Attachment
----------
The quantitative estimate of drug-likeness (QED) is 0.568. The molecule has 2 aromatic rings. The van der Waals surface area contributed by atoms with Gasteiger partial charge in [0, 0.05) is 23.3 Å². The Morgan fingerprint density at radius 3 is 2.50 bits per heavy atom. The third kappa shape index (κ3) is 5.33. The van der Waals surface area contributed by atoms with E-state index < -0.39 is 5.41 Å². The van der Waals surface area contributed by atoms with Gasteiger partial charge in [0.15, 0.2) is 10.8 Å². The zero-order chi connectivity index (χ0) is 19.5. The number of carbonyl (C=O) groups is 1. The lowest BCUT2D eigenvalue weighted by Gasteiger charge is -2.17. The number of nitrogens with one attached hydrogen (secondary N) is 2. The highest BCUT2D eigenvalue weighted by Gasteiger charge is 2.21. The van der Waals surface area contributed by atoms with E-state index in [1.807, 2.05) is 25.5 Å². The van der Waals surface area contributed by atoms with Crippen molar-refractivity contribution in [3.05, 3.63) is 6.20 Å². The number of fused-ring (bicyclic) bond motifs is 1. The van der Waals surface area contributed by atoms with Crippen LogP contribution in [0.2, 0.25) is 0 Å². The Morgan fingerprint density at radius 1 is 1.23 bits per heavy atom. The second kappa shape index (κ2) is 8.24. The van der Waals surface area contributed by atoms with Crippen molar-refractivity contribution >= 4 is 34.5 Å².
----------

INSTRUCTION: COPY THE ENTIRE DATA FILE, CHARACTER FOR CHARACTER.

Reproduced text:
The quantitative estimate of drug-likeness (QED) is 0.568. The molecule has 2 aromatic rings. The van der Waals surface area contributed by atoms with Gasteiger partial charge in [0, 0.05) is 23.3 Å². The Morgan fingerprint density at radius 3 is 2.50 bits per heavy atom. The third kappa shape index (κ3) is 5.33. The van der Waals surface area contributed by atoms with E-state index < -0.39 is 5.41 Å². The van der Waals surface area contributed by atoms with Gasteiger partial charge in [0.15, 0.2) is 10.8 Å². The zero-order chi connectivity index (χ0) is 19.5. The number of carbonyl (C=O) groups is 1. The lowest BCUT2D eigenvalue weighted by Gasteiger charge is -2.17. The number of nitrogens with one attached hydrogen (secondary N) is 2. The highest BCUT2D eigenvalue weighted by Gasteiger charge is 2.21. The van der Waals surface area contributed by atoms with E-state index in [1.807, 2.05) is 25.5 Å². The van der Waals surface area contributed by atoms with Crippen molar-refractivity contribution in [3.05, 3.63) is 6.20 Å². The number of fused-ring (bicyclic) bond motifs is 1. The van der Waals surface area contributed by atoms with Crippen LogP contribution in [0.2, 0.25) is 0 Å². The Morgan fingerprint density at radius 1 is 1.23 bits per heavy atom. The second kappa shape index (κ2) is 8.24. The van der Waals surface area contributed by atoms with Crippen molar-refractivity contribution >= 4 is 34.5 Å².